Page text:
You know your script is sorely in need of tightening up when the subplot concerning your top-billed actor is so poorly thought out and so flimsily attached to the rest of the film that a fairly experienced reviewer can think of no way to mention it in a 1500-word synopsis without losing the through-line of the story. That top-billed actor is Robert Picardo (The Howling, Legend), and his character, Mark Dark, is the proprietor of 976-EVIL’s parent company. Palmer meets up with him when he leaves off looking into the falling fish to go sniffing after the Satanic horoscope line for no apparent reason, and he exists solely in order to serve as the centerpiece of one of the most purely ritualistic twist endings I’ve ever seen. Although he appears to be nothing more than a smarmy and not terribly successful businessman when Palmer comes by the office to question him, the final scene reveals Dark to be— you’ll never guess— the Devil! It’s tired, it’s hackneyed, it’s drearily obvious, and worse than any of that, it doesn’t even affect anything. Not a single one of the characters ever figures out Dark’s secret identity, nor does it make any difference in terms of the main plot who or what Mark Dark, specifically, is. He could be the Devil, a devil-worshipper, or the Devil’s unwitting dupe, and it wouldn’t change the outcome of the Wilmouth boys’ story in the slightest. Either way, 976-EVIL is an automated soul-harvesting operation for hell, and either way, none of the protagonists see fit to try to do anything about it once the immediate problem of Hoax’s demonic possession has been addressed. Maybe I’m just a stuffy old grouch, but I really do think that a movie’s main villain ought to have something to do beyond showing up in the final scene to set up an undeserved sequel in which he isn’t even going to appear anyway.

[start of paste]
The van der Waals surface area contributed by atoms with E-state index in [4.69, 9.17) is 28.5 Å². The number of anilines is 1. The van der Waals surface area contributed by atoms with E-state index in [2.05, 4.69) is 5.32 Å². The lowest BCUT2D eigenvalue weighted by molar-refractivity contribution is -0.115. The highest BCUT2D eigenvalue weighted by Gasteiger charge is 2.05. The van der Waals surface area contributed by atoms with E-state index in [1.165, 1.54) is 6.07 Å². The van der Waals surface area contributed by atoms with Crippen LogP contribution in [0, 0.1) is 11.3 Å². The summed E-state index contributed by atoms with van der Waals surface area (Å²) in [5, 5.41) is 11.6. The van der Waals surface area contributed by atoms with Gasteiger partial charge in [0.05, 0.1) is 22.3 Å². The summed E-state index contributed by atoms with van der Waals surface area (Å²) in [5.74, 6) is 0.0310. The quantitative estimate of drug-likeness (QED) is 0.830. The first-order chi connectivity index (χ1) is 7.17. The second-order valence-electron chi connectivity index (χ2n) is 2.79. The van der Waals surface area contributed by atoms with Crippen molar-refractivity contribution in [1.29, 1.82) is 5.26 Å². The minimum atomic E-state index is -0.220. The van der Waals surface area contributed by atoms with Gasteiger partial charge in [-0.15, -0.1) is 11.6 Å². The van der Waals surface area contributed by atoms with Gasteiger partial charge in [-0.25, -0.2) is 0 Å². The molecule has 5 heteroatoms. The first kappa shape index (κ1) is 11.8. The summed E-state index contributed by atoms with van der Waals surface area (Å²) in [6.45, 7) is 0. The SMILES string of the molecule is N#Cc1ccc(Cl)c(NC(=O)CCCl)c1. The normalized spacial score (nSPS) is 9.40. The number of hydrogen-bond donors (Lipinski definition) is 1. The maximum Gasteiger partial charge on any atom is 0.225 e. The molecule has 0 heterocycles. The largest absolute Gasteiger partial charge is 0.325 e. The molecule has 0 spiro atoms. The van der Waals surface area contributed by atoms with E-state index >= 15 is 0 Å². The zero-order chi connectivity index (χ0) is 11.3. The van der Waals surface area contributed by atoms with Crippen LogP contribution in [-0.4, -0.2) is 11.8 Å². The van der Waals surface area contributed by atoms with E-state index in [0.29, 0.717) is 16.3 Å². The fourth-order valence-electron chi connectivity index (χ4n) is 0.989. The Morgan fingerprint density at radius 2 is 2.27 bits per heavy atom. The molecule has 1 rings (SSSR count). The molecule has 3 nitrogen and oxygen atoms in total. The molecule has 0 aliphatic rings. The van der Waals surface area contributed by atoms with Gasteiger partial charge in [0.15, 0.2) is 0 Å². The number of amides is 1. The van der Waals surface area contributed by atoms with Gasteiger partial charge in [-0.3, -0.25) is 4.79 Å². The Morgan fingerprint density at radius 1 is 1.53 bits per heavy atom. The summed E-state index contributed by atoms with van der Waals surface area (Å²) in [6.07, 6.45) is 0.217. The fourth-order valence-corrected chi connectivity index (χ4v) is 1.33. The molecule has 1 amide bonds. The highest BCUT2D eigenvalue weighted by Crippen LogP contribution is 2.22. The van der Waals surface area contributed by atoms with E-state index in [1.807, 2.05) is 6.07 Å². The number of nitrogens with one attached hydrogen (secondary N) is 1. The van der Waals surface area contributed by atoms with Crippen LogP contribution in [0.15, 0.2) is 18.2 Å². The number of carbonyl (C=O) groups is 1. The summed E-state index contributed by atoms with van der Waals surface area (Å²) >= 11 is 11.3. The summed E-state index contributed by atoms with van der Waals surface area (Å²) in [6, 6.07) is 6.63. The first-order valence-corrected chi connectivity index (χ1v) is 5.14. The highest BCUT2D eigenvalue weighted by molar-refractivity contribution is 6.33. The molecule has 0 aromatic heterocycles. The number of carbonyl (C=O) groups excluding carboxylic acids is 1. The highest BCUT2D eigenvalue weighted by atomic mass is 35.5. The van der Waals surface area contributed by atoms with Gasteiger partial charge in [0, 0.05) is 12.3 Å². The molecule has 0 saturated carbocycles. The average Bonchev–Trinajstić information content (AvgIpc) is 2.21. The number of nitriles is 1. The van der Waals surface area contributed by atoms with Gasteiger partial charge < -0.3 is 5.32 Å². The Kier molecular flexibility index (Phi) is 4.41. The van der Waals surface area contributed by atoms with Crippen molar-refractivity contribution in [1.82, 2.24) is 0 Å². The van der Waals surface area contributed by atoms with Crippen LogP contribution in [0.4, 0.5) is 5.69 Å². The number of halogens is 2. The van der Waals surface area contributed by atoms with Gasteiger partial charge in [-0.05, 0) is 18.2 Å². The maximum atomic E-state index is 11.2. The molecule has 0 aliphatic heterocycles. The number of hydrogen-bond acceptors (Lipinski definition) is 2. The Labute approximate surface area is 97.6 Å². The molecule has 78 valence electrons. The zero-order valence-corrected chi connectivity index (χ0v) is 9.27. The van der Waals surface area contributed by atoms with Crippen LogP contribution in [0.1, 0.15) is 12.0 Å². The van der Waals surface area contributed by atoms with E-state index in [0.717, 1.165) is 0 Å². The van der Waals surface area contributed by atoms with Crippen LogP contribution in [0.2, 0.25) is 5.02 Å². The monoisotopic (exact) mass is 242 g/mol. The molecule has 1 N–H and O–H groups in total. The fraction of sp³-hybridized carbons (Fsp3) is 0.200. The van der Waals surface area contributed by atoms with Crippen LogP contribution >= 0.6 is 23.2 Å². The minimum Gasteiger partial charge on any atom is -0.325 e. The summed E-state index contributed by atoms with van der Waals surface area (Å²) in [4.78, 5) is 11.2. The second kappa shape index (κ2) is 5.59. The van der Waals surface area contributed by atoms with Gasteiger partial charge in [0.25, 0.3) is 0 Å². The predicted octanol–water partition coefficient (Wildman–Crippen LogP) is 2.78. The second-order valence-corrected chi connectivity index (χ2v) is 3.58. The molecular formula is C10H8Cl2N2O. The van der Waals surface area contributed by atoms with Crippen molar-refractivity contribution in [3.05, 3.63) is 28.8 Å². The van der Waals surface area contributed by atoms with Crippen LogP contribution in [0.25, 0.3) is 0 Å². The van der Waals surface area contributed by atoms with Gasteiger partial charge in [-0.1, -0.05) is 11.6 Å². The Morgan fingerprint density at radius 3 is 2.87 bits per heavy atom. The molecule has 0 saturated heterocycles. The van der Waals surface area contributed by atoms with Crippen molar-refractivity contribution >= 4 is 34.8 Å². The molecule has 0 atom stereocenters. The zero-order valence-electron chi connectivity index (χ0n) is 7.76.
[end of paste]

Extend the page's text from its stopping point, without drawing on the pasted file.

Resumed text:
Of course, both Topham and Helgeland were novice screenwriters in 1989, their only previous credits being for Trick or Treat and A Nightmare on Elm Street 4: The Dream Master, respectively— both of them films with more loose ends than a fringed buckskin jacket. We probably shouldn’t have expected all that much of them anyway. And while I rather doubt it, I suppose it’s possible that a capable, experienced director might have managed to salvage something from their unfinished doodle of a script. Unfortunately, 976-EVIL’s director had even less experience than its writers did. This was Robert Englund’s first stab at directing a feature film, and it was justly also his last until 2007. Englund displays no recognizable style in 976-EVIL, and with a story so devoid of substance, style was the only chance this movie had. Instead, though, it looks and feels approximately like an unusually well-funded episode of the contemporary “Freddy’s Nightmares” TV series (for which Englund also directed a couple of times), enhanced, if you want to call it that, with some extra gore and a quick flash of Lezlie Deane’s breasts. That isn’t anywhere near enhancement enough, I’m afraid.